Diosgenin is a steroidal aglycone occurring in certain species of Dioscorea native principally to eastern Mexico. In the 1940s, diosgenin became a much-sought-after intermediate for the chemical synthesis of certain corticosteroids and structurally related fertility regulants. Various difficulties of access to native sources led to attempts at plantation production. One of these, supported by the Upjohn Company between 1962 and 1980, was located on the Pacific coast of Guatemala and is described herein from the standpoint of technology development. The Dioscorea plant produces a long, coarse vine that requires support. The deep-growing, fleshy rhizome contains the diosgenin and, at harvest, must be removed from soil depths up to 1 m. Dry rhizome yield depends on supply of readily available (low-tension) soil water. Sites located over abundant water reserves give satisfactory rhizome yields, but diosgenin concentrations fall to uneconomically low levels under such circumstances. By 1980, diosgenin had been displaced by two products of soya oil processing, stigmasterol and sitosterol, which became available as a result of advances in microbial fermentation technology. Consequently, the cultivation of Dioscorea was abandoned.
A Brief History
Ray F. Dawson
Shiva Ram Bhandari, Bo-Deul Jung, Hum-Young Baek, and Young-Sang Lee
sugars, total phenols, total flavonoids, vitamin E, squalene, campesterol, β-sitosterol, stigmasterol, and fatty acid composition, in pepper fruits and their relationships with antioxidant activity in five pepper cultivars most popularly cultivated in
Bruce D. Whitaker
Lipid composition and pigment content were determined in pericarp of `Pik Red' tomatoes (Lycopersicon esculentum Mill.) that were harvested when mature-green (MG) then ripened for 1 or 14 days at 20C, chilled for 11 or 21 days at 2C, or chilled for 21 days and transferred to 20C for 4 days (rewarmed). During ripening, chlorophyll fell below a detectable level, carotenes increased 100-fold, phospholipids (PLs) dropped ≈20%, and galactolipids (GLs) dropped ≈35%. Fatty-acid unsaturation decreased slightly. Steryl esters (SEs), more than free sterols (FSs) and steryl glycosides (SGs), increased at the expense of acylated steryl glycosides (ASGs), and in all four steryl lipids, the stigmasterol: sitosterol ratio rose dramatically, whereas the level of isofucosterol fell sharply. During chilling, chlorophyll declined ≈40% and carotenes ≈60%. PL content did not change, whereas GL fell ≈15%. Fatty-acid unsaturation increased slightly. FS, much more than SG and SE, increased at the expense of ASG. The stigmasterol: sitosterol ratio changed little in ASG, SG, and SE but declined in FS. Isofucosterol increased in FS and SE. Rewarming had little effect on the levels of chlorophyll, carotenes, or PL levels, but caused GL to fall another ≈15%. Fatty-acid unsaturation decreased slightly in GL and ASG. The distribution of total sterol in ASG, SG, FS, and SE changed dramatically, yielding proportions close to those in unchilled MG fruit. Also, 4 days after rewarming, the stigmasterol: sitosterol ratio had increased sharply, particularly in FS and SE, and there was a further rise in isofucosterol in all four steryl lipids. These results indicate that chloroplast damage occurs during chilling, but PL-rich cell membranes are not degraded, even upon rewarming. Changes in sterol composition and conjugation during chilling and after rewarming could result in membrane dysfunction.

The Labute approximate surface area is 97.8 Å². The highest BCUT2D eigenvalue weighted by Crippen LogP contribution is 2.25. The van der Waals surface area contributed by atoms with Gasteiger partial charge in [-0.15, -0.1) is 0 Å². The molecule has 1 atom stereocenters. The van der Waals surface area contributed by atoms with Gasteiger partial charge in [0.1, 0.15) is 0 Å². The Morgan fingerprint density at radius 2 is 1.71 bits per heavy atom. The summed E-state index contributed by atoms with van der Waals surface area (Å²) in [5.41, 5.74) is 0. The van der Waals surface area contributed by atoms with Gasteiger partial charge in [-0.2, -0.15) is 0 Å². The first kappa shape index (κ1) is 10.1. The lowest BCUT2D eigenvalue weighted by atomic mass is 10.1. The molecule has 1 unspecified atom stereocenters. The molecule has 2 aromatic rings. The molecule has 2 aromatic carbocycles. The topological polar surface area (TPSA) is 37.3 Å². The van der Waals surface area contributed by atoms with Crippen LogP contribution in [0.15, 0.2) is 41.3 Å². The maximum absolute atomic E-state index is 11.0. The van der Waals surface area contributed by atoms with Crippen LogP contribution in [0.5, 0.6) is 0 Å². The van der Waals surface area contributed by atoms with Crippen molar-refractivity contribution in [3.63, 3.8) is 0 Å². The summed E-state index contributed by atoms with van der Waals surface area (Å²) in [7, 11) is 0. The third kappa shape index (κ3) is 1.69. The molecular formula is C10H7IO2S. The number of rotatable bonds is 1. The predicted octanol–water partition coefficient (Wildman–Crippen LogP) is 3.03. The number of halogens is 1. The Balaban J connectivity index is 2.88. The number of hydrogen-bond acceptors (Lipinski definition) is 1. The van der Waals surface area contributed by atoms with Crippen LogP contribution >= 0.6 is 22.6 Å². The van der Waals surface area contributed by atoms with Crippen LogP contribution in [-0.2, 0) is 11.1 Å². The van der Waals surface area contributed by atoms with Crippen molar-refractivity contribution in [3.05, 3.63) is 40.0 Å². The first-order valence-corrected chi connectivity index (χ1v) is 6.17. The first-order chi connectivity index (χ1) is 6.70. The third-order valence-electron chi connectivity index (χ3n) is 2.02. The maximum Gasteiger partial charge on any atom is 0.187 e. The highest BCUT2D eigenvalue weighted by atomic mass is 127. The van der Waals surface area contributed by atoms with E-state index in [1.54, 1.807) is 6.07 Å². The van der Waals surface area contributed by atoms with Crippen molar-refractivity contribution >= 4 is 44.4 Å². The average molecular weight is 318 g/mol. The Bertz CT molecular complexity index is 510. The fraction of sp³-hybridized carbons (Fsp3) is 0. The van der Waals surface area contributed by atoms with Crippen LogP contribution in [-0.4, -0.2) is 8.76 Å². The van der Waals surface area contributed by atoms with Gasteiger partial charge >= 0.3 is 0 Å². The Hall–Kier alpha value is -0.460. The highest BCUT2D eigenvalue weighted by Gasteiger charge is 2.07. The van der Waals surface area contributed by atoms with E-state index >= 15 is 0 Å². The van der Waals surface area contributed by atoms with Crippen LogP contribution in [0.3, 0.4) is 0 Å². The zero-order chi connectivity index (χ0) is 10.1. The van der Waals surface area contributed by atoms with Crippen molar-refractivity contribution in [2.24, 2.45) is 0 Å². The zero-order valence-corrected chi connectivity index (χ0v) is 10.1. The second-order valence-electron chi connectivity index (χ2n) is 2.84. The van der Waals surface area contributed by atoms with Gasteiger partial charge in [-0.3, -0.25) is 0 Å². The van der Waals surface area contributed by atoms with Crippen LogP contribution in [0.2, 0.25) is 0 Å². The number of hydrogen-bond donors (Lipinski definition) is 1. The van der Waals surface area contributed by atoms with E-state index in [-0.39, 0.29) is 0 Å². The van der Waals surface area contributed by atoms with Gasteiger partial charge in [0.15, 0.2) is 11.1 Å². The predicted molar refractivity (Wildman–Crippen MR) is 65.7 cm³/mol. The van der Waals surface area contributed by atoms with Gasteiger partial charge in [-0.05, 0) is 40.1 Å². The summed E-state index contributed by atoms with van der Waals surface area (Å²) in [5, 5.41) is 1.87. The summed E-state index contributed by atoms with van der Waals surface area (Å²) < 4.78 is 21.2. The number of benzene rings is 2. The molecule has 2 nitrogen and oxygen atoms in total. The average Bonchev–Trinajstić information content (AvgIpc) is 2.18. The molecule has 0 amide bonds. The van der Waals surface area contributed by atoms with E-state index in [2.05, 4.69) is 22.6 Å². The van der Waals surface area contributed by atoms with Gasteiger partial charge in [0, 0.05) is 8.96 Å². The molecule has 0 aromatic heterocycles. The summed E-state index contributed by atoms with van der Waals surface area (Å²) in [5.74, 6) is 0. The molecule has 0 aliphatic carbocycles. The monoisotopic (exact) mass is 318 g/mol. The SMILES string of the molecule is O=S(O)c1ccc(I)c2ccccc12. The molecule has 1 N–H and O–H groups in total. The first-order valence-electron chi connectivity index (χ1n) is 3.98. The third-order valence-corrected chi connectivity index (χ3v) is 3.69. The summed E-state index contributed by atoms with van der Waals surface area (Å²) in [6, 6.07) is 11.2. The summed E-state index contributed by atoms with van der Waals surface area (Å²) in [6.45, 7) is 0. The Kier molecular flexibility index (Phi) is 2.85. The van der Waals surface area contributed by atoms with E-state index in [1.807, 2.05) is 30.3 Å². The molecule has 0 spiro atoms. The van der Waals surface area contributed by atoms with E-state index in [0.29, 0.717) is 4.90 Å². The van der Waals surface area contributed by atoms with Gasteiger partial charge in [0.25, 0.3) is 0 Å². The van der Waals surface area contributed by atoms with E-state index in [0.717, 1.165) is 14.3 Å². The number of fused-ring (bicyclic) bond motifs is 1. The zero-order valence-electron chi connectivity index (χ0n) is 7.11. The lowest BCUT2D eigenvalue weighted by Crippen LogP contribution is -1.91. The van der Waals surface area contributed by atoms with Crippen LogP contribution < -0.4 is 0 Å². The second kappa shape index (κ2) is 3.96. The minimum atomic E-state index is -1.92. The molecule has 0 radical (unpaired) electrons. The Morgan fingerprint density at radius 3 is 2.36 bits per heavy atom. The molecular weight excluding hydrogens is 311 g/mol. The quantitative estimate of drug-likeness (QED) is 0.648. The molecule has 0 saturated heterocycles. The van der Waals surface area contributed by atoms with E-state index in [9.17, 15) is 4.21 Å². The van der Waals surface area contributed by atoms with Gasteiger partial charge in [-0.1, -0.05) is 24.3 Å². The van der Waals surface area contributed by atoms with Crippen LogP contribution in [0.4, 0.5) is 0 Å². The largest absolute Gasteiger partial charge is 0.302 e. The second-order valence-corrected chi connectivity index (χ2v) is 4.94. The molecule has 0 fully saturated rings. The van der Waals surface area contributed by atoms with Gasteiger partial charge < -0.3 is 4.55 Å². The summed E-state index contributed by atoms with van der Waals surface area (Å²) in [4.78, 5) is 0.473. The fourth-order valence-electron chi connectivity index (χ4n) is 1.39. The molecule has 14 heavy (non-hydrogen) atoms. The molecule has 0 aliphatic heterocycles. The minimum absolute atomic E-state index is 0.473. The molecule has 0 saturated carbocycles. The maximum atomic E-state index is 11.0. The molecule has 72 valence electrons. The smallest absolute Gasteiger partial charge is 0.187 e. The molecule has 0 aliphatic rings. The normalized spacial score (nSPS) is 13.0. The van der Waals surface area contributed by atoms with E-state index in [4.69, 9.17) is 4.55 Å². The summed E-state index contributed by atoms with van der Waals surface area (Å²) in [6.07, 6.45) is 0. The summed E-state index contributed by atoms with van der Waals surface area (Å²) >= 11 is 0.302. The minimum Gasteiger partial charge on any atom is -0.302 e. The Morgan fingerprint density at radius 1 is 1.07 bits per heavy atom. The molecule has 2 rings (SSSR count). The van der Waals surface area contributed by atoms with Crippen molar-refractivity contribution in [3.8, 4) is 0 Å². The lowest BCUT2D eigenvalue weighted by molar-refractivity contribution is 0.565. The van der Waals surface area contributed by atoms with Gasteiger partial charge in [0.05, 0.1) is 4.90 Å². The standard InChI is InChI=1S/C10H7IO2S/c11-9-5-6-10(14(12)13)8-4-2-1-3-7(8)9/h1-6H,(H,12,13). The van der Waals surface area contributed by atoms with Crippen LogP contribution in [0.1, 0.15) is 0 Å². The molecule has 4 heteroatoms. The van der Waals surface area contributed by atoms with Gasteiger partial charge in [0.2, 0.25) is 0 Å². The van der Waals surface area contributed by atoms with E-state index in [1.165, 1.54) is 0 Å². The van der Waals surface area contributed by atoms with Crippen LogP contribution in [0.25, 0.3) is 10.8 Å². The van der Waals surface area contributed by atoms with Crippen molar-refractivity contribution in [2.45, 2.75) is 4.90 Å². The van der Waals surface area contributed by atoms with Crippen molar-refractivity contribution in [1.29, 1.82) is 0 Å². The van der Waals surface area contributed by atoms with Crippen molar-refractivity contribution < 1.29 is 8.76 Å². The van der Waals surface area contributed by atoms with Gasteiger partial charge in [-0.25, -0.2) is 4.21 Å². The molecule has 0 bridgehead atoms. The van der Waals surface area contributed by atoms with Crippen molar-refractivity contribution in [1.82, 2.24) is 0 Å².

Bruce D. Whitaker
MG tomato fruit were stored for four or 12 days at chilling (2C) or nonchilling (15C) temperature. Fruits stored 12 days at 15C ripened to the turning stage, whereas fruits at 2C did not ripen. Lipids of microsomes and plastids from pericarp tissue were analyzed at harvest and after four or 12 days of storage. After 12 days at either 15C or 2C, the ratio of phospholipid (PL) to protein in microsomes declined, with a concomitant increase in the ratio of total membrane sterols (TMS) to PL. The TMS/PL ratio also increased in crude plastids. In both microsomes and plastids, free sterols (FS) increased more at 2C than at 15C, and thus accounted for a larger percentage of the TMS. The ratio of stigmasterol to sitosterol in steryl lipids, particularly in FS, increased more at 15C than at 2C. The unsaturation index of fatty acids in PL and galactolipids generally increased slightly during storage at both 15C and 2C. The ratio of phosphatidylethanolamine to P-choline increased in both membrane fractions at both temperatures. In plastids, the ratio of mono- to digalactosyldiacylglycerol declined substantially at 2C but not at 15C.
Bruce D. Whitaker